A down on his luck gambler links up with free spirit Elliot Gould at first to have some fun on, but then gets into debt when Gould takes an unscheduled trip to Tijuana. As a final act of ... See full summary »
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Two convicts break out of Mississippi State Penitentiary in 1936 to join a third on a long spree of bank robbing, their special talent and claim to fame. The youngest of the three falls in ... See full summary »
In the middle of the night, private eye Philip Marlowe drives his friend Terry Lennox to the Mexican border. When Marlowe returns home police are waiting for him and learns that Terry's wife Sylvia has been killed. He's arrested as an accessory but released after a few days and is told the case is closed since Terry Lennox has seemingly committed suicide in Mexico. Marlowe is visited by mobster Marty Augustine who wants to know what happened to the $350,000 Lennox was supposed to deliver for him. Meanwhile, Marlowe is hired by Eileen Wade to find her husband Roger who has a habit of disappearing when he wants to dry out but she can't find him in any any of his usual haunts. He finds him at Dr. Veringer's clinic and brings him. It soon becomes obvious to Marlowe that Terry's death, the Wades and Augustine are all somehow interconnected. Figuring out just what those connections are however will be anything but easy. Written by
When the police are responding to the suicide of Roger Wade, Phillip Marlowe (Elliott Gould) becomes irate that they don't believe that Roger Wade could have murdered Terry Lennox' wife. He yells that he's going to call Ronald Reagan (then the governor) to protest their inaction. In the very next scene, Marlowe is brought to Marty Augustine's office for a shakedown. One of Augustine's bodyguards is an uncredited Arnold Schwarzenegger, later elected Governor of California. Thus Marlowe, in a way, gets to meet the governor. See more »
During the scene where Marlowe is chasing Mrs. Wade in her top-down Mercedes 450 SL convertible, the car goes from having head rests to having no head rests in various shots. See more »
[Marlowe is being interrogated. Green and Farmer watch from behind the mirror]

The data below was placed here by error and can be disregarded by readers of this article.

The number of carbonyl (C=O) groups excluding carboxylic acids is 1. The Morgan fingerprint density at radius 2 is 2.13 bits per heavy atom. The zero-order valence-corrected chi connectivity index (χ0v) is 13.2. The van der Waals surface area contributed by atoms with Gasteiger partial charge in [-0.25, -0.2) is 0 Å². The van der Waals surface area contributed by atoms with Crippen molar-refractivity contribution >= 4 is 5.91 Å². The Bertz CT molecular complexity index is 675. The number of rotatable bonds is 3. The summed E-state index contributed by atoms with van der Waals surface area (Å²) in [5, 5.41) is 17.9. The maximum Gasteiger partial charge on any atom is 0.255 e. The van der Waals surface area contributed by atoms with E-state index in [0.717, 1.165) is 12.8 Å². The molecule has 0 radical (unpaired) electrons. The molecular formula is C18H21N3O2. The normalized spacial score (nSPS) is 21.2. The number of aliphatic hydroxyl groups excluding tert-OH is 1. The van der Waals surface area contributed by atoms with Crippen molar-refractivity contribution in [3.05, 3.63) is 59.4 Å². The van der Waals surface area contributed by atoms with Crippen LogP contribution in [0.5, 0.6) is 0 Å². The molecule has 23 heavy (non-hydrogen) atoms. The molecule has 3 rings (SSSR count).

There he is, a real cutie pie.
He's a smartass.
That's what I meant.
Why don't you learn to say what you mean?
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Not one for those looking for a gripping detective story, but still interesting
Phillip Marlowe is out getting food for his cat at 3am when friend Terry Lennox pops over and asks for a lift to Mexico. Marlowe obliges but returns to his home to find the police waiting for him with stories of Terry murdering his wife and Marlowe being an accessory. Three days later he is released from a holding cell whereupon he learns the news of his friend's suicide and all charges are dropped. Determined to get to the bottom of this open and shut case, Marlowe finds himself involved in the stormy marriage of Roger and Eileen Wade and the criminal activities of Marty Augustine.
Hailed as a classic, this film is actually a bit of hard work crossed with cool style in a plot that gets somewhere but seems to take a long time and a million back roads to get there. It won't be to everyone's tastes as a result because, even though I quite liked it, I must confess that the narrative is hard to follow and hard to particularly care much about. The wit of it is watching Marlowe updated a device that will annoy as many as it pleases. In Gould's laidback and shabby detective we have the opposite of the tough and snappy detectives of the genre, but it sits well within the modern setting of the modern generation (as was) with its hedonism and fads. This is interesting but not the same as a good detective story, which sadly this isn't. If you're not won over by the overall approach then it is unlikely that you will find a lot more to fill the time.
Altman's direction is focused on the style and, although he is fairly respectful to the material in regards what happens, he doesn't go out of his way to make it engaging. Gould fits the role well and enjoys his character. I would have liked more of the complexity underneath to come through to contrast with this surface. He is the film but he is well supported by a hammy show from Sterling and solid turns from Rydell, Pallandt, Gibson and Bouton.
Overall then a difficult film to really like. It has enough of its own style to be interesting but not enough of a hook in the narrative to please a mass audience. Altman's hands are all over the film and I understand why some viewers don't like it for that reason. Not one for those looking for a gripping detective story, but still interesting.
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